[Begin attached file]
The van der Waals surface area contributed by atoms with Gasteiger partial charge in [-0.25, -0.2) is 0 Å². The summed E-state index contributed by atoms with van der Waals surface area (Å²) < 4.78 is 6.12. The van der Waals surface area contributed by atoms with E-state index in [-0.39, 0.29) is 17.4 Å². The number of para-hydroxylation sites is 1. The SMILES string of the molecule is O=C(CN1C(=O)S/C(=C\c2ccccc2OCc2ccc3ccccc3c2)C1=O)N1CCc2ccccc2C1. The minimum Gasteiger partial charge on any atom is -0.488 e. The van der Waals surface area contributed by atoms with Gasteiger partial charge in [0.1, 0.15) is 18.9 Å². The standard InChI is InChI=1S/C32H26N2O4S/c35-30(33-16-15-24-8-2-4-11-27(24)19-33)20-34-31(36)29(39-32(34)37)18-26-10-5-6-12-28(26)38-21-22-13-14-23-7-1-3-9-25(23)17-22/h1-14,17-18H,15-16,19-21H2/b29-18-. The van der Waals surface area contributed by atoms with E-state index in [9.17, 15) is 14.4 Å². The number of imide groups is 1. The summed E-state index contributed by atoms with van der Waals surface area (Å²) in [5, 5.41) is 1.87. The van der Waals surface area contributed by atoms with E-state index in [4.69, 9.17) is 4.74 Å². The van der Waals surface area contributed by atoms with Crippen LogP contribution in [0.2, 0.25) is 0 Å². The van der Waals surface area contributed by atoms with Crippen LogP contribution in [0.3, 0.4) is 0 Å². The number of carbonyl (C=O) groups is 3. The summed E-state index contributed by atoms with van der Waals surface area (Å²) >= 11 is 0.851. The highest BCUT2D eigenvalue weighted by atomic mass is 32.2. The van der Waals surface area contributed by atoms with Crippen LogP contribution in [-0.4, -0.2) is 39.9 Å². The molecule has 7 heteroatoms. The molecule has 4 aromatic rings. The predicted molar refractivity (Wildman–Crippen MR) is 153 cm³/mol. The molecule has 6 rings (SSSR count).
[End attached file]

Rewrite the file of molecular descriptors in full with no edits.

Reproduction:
The van der Waals surface area contributed by atoms with Gasteiger partial charge in [-0.25, -0.2) is 0 Å². The summed E-state index contributed by atoms with van der Waals surface area (Å²) < 4.78 is 6.12. The van der Waals surface area contributed by atoms with E-state index in [-0.39, 0.29) is 17.4 Å². The number of para-hydroxylation sites is 1. The SMILES string of the molecule is O=C(CN1C(=O)S/C(=C\c2ccccc2OCc2ccc3ccccc3c2)C1=O)N1CCc2ccccc2C1. The minimum Gasteiger partial charge on any atom is -0.488 e. The van der Waals surface area contributed by atoms with Gasteiger partial charge in [0.1, 0.15) is 18.9 Å². The standard InChI is InChI=1S/C32H26N2O4S/c35-30(33-16-15-24-8-2-4-11-27(24)19-33)20-34-31(36)29(39-32(34)37)18-26-10-5-6-12-28(26)38-21-22-13-14-23-7-1-3-9-25(23)17-22/h1-14,17-18H,15-16,19-21H2/b29-18-. The van der Waals surface area contributed by atoms with E-state index in [9.17, 15) is 14.4 Å². The number of imide groups is 1. The summed E-state index contributed by atoms with van der Waals surface area (Å²) in [5, 5.41) is 1.87. The van der Waals surface area contributed by atoms with E-state index in [4.69, 9.17) is 4.74 Å². The van der Waals surface area contributed by atoms with Crippen LogP contribution in [0.2, 0.25) is 0 Å². The van der Waals surface area contributed by atoms with Crippen LogP contribution in [0.3, 0.4) is 0 Å². The number of carbonyl (C=O) groups is 3. The summed E-state index contributed by atoms with van der Waals surface area (Å²) >= 11 is 0.851. The highest BCUT2D eigenvalue weighted by atomic mass is 32.2. The van der Waals surface area contributed by atoms with Crippen LogP contribution in [-0.4, -0.2) is 39.9 Å². The molecule has 7 heteroatoms. The molecule has 4 aromatic rings. The predicted molar refractivity (Wildman–Crippen MR) is 153 cm³/mol. The molecule has 6 rings (SSSR count).